Sarvodaya Shramadana Movement
The Sarvodaya Shramadana Movement is a self-governance movement in Sri Lanka, which provides comprehensive development and conflict resolution programs to villages. It is also the largest indigenous organization working in reconstruction from the tsunami caused by the 2004 Indian Ocean earthquake. Founded in 1958 by Dr A. T. Ariyaratne when he took, “forty high school students and twelve teachers from Nalanda College Colombo on “an educational experiment” to an outcaste village Kathaluwa and helped the villagers fix it up. It is based on Buddhist and Gandhian principles, including sarvodaya from which it got the name and swaraj (self-governance). The word "shramadana" means "a gift of labor".
As of 2006, Sarvodaya staff people and programs are active in some 15,000 (of 38,000) villages in Sri Lanka. The organization estimates that 11 million citizens are individual beneficiaries of one of their programs. The group distributes funds from a financial reserve bank of 1.6 billion rupees.
The Sarvodaya program begins with an invitation from a village for discussion of what is needed and how it can be done. It proceeds in stages through creating a village council, building a school and clinic, setting up family programs, creating economic opportunity so that the village economy becomes self-sustaining, starting a village bank, and offering help to other villages. In addition, Sarvodaya sponsors public meditations in which tens and sometimes hundreds of thousands of Buddhists, Hindus, Muslims and Christians meditate together on each other's welfare, using the Buddhist Brahmavihara (sublime attitude) meditations, which are acceptable within all faiths.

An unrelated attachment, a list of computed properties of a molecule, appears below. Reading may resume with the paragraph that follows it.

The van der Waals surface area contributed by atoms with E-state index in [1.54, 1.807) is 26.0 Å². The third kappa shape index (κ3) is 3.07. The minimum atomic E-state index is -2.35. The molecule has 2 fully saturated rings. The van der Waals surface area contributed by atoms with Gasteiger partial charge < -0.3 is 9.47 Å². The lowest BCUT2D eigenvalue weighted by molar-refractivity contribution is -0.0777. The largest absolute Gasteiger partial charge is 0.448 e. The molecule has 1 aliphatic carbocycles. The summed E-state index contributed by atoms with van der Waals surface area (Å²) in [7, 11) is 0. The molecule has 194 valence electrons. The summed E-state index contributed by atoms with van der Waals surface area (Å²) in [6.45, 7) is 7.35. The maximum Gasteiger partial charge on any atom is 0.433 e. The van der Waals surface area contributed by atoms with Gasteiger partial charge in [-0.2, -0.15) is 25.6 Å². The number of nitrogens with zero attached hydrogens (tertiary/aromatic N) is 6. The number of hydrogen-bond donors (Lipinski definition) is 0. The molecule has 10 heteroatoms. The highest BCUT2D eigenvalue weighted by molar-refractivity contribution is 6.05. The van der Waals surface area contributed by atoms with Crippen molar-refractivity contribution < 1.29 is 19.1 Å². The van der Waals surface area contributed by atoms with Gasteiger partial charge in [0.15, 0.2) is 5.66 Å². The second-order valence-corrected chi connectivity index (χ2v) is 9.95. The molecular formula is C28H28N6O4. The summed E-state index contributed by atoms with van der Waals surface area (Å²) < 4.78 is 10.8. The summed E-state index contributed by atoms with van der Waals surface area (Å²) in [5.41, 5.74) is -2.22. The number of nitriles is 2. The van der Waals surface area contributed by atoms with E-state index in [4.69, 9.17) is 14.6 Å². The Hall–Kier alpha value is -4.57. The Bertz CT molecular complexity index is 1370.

Fusion – Sarvodaya ICT4D Movement is the ICT for development (ICT4D) program. As a response to the emerging digital divide issues of rural Sri Lanka, Sarvodaya started setting up telecentres experimentally in 1997. This has led to the pioneering telecentre program in the country. Village Information Centres (popularly known as VICs) are rural libraries, set up by village youth leaders as 'Zero Cost' village initiatives, which prepare disadvantaged, less educated rural communities for the information age. Out of the 172 VICs initiated since early 2000, there are about 21 VICs graduated to their own forms of telecentres by mid-2008.
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- Perry Garfinkel, Buddha or bust (2006), p. 110
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